Early America (History of Fashion and Costume) (Volume 4)
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Describes the history of fashion of Native Americans, in both North and South America, and the British and French colonists of North America.
Early America covers the regions of South America, Central America, and North America, from the days of the earliest indigenous peoples until the arrival and settlement of colonies through the late 1700s. Beginning with the history of weaving in the Andes and the evolution of textiles, this highly illustrated guide discusses everything from ordinary Inca, Mayan, and Aztec clothing and ceremonial wear to early Native American tribes in North America to British and French colonial styles and their influence in the New World.
Coverage includes pilgrim garb, Quaker style, homespun fabric, Dutch Colonial costume, knickerbockers, native dress of African slaves, the cotton industry, the introduction of Spanish and Portuguese colonial costume, and the military uniforms of the French, British, and Revolutionary armies.
the world’s largest tropical rainforest, lived in small villages of fewer than a thousand people, or wandered as hunter-gatherers.The climate in the Amazon brought heavy rains and hot, steamy weather, and so the Amazonian people wore very little clothing. Instead, they used tattoos and body paint all over their bodies. Basic garments consisted of a small grass or cotton loincloth for a man or a short skirt that wrapped around the waist for a woman.They used the brilliantly colored feathers of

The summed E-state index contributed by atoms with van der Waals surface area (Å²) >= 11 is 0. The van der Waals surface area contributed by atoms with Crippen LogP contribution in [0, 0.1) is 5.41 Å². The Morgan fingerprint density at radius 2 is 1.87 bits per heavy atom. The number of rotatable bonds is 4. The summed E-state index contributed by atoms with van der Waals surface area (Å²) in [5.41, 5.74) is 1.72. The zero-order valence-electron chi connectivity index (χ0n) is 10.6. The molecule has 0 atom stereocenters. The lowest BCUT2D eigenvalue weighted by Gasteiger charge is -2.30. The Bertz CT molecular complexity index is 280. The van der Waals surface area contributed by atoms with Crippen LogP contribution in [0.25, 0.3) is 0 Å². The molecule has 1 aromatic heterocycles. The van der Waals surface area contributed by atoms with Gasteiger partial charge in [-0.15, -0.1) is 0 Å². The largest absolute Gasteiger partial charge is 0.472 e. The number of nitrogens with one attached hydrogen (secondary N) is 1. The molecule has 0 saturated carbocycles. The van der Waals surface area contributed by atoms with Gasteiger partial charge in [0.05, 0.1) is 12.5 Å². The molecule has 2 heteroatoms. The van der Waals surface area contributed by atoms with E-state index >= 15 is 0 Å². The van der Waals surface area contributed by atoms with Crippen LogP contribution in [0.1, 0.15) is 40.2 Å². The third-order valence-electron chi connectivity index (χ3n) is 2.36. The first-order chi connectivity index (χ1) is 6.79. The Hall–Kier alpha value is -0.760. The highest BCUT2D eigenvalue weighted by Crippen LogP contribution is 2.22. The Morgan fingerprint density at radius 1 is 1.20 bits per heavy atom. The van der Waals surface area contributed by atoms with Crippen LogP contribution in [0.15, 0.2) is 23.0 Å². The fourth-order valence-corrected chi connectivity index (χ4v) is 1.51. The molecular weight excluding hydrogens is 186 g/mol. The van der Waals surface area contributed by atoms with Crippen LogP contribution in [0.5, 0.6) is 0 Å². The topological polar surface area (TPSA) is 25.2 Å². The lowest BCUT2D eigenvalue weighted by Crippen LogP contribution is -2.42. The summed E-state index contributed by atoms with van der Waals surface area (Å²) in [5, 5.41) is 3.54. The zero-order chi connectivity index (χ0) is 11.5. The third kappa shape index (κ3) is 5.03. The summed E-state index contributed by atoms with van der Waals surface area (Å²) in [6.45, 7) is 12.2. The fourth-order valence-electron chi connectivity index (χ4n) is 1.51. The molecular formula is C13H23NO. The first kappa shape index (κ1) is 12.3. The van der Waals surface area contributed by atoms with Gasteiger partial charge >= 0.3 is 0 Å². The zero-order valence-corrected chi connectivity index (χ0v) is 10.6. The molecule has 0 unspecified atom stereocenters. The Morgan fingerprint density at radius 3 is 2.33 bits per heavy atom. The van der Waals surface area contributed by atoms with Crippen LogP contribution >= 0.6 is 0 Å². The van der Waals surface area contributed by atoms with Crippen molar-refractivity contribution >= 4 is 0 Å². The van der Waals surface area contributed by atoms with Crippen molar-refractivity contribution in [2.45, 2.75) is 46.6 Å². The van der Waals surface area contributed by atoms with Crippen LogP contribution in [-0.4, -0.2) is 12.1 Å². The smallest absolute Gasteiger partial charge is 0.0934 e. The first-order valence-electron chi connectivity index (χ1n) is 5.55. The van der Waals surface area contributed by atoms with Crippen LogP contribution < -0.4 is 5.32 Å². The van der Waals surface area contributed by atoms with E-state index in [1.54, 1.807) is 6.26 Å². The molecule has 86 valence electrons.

atmosphere the town leaders were prepared to convict women as witches on the basis of flimsy evidence. Bridget Bishop was the first woman tried in court for witchcraft, and she was accused on the basis of her beauty and her “showy costume.” Her black dress with a red bodice, bordered and looped with different-colored threads, was used as evidence against her. So was her visit to the town dyer, asking him to dye “sundry pieces of lace” of “long and immodest shapes.”The court searched her body for
neck. It was pinned at the shoulder and had points that hung down in the front. On their heads, Quaker women wore a white linen cap covered by a black hood. In the late-eighteenth century, they began to wear bonnets.The most popular style was a black “tunnel” bonnet with a brim that framed the face. Hodden Gray The Quakers of the Delaware Valley became known for their homespun, soft, gray fabric called “Hodden gray.” Hodden gray was one of the first textiles to be manufactured on a large scale
www.ucalgary.ca/applied_history/ tutor/eurvoya INCAS www.nationalgeographic.com/ channel/inca 63 Index Amazonian people 33 aristocrats 14, 15 armor 22, 29, 31, 41 farmers 7 feathers 11, 21 furs 36, 37, 38, 42–43, 52 poor 18, 19, 55, 56, 57 Portuguese 5 priests 21, 24, 25, 31 bandeirantes 33 beards 45, 49 belts and sashes 8, 9, 15, 19, 38 blouses 13 bodices 45, 47, 56 body painting 33, 35, 36, 39, 41 body piercings 10, 15, 20–21, 33, 35 Brazil 32 breeches and leggings 31, 35, 37, 38, 39, 42,
37, 38, 39, 44, 45, 49 (both) Werner Forman Archive: 6, 7, 15 (top) Contents Introduction 5 Chapter 1: The Incas 6 Chapter 2: The Maya 12 Chapter 3: The Aztecs 16 Chapter 4: The Spanish and the Portuguese 26 Chapter 5: The Native Americans 34 Chapter 6: The British and French Colonies 40 Chapter 7: American Colonial Style 52 Timeline 60 Glossary 61 Further Information 62 Index 64 Introduction Throughout the sixteenth and seventeenth centuries, explorers left Europe to